The Kitchen Gallery has a lot of granite samples for you to look at... These samples vary in size from 3 x 3 inches to 10 x 10 inches. However, looking at these small samples is not the best way to select your granite countertop. Granite can be very unique from one slab to the other. So it would be best to select your granite slab(s) from a distributor, where you can see the full slab of granite.
One granite distributor Kitchen Gallery often suggests is Boston Granite Exchange in Haverhill, Massachusetts. They are one of the largest distributors and most conveniently located. They unusually have around 300 different granite and marble options to choose from. Boston Granite Exchange also distributes quartz countertops. They carry a brand called Cambria, made in the USA. The advantage to using quartz which is man made, is it doesn't need to be sealed like granite. CLICK HERE to learn about sealing countertops.
A granite distributor only sells granite, marble or quartz. They don't cut the granite before it goes in your home. A granite fabricator will template, cut and install your granite in your home. Granite fabricators will purchase the granite from a granite distributor like Boston Granite Exchange.
When choosing your stone, it is important to understand how much square footage you have for countertop and backsplash (if wanted). Most slabs of stone will yield about 45 square feet. So if you have 80 square feet of countertop and/or backsplash... Then you will need 2 slabs of material for your job. For your particular job, ask the Kitchen Gallery how many square feet you need before making the trip to Boston Granite Exchange.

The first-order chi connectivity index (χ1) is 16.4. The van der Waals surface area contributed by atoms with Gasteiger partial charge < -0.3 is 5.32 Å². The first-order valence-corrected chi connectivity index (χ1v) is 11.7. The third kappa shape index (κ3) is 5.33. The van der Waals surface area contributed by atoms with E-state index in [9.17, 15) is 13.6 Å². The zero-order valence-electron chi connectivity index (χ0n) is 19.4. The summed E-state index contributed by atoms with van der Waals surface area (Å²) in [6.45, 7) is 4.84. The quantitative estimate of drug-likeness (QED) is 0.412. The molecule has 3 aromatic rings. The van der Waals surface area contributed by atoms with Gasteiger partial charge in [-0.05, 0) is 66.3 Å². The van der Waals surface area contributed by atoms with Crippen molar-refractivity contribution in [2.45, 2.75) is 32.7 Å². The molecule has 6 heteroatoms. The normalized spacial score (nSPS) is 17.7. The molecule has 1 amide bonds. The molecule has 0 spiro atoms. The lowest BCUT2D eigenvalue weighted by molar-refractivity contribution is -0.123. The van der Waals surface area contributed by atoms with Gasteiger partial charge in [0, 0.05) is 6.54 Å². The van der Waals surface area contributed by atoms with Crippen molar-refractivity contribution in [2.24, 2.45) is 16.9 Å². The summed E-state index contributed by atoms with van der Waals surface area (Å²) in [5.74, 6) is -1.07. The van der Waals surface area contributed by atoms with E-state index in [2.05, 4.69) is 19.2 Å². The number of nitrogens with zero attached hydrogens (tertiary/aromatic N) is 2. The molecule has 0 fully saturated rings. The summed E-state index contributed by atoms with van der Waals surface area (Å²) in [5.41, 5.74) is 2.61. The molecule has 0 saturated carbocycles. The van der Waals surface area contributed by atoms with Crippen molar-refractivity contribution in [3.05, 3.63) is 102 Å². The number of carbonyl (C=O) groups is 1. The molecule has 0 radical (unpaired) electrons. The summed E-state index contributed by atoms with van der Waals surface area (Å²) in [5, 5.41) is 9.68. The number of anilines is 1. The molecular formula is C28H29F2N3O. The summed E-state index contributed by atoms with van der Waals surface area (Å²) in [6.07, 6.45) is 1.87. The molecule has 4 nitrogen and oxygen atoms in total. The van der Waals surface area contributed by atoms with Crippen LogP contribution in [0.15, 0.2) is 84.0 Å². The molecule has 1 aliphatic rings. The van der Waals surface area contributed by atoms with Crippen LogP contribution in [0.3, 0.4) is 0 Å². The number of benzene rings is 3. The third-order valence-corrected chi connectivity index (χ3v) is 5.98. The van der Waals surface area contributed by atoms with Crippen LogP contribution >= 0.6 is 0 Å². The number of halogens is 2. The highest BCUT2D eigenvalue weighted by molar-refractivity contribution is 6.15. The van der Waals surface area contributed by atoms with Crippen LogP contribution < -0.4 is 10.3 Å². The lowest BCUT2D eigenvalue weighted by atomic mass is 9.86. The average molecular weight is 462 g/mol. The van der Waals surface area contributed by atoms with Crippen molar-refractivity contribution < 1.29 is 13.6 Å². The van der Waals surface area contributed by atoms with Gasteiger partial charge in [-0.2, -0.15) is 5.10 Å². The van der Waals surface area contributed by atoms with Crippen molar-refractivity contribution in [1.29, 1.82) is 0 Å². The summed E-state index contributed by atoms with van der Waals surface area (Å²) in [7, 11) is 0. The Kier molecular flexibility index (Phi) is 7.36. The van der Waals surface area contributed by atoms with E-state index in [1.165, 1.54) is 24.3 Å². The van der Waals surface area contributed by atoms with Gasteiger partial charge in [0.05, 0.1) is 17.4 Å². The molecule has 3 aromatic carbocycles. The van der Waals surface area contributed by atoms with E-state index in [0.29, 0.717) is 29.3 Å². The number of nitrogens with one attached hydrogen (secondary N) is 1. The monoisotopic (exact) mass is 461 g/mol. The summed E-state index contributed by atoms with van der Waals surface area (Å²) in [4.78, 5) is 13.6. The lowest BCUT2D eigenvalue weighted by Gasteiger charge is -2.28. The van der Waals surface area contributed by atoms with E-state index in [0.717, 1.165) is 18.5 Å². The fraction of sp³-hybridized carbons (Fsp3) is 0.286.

Also, when you select a slab, if you need more than one slab... Make sure they are coming from the same lot number. Stone distributors will show lot numbers on the side of the stone. One lot of stone can be very different from another lot of stone.
Also, before making the trip to a distributor, it would be a good idea to have some information about pricing your countertop job. The Kitchen Gallery should give you some pricing information with "GROUP A", "GROUP B", and "GROUP C" pricing... So you have a feel as to how much things cost. Distributors will try to color code the stone slabs. The price of the stone is base on supply and demand or how rare the stone is. It is not so often price on the quality of the stone. If you select from Boston Granite Exchange, you will more than likely get a good quality material for your kitchen.
When you walk into Boston Granite Exchange, reception will likely greet you and ask who your fabricator is... You can say that you are working with the Kitchen Gallery. They will want to know that so they can put it on their tagging paperwork.
If you like one or more slabs of granite. "Tag" them... When you "tag" material it is held for 7 days. Long enough for the Kitchen Gallery to update pricing for that specific slab(s) of granite and your project. In the case of Boston Granite Exchange, they will give you "hold" paperwork when you tag material, this paperwork will have the information needed on it for the Kitchen Gallery to update pricing.
Hopefully, the above post has given you a better understanding on the granite selection process. If the Kitchen Gallery can further clarify, please let us know.
Another granite distributor is Stone Decor Galleria in Woburn, Massachusetts...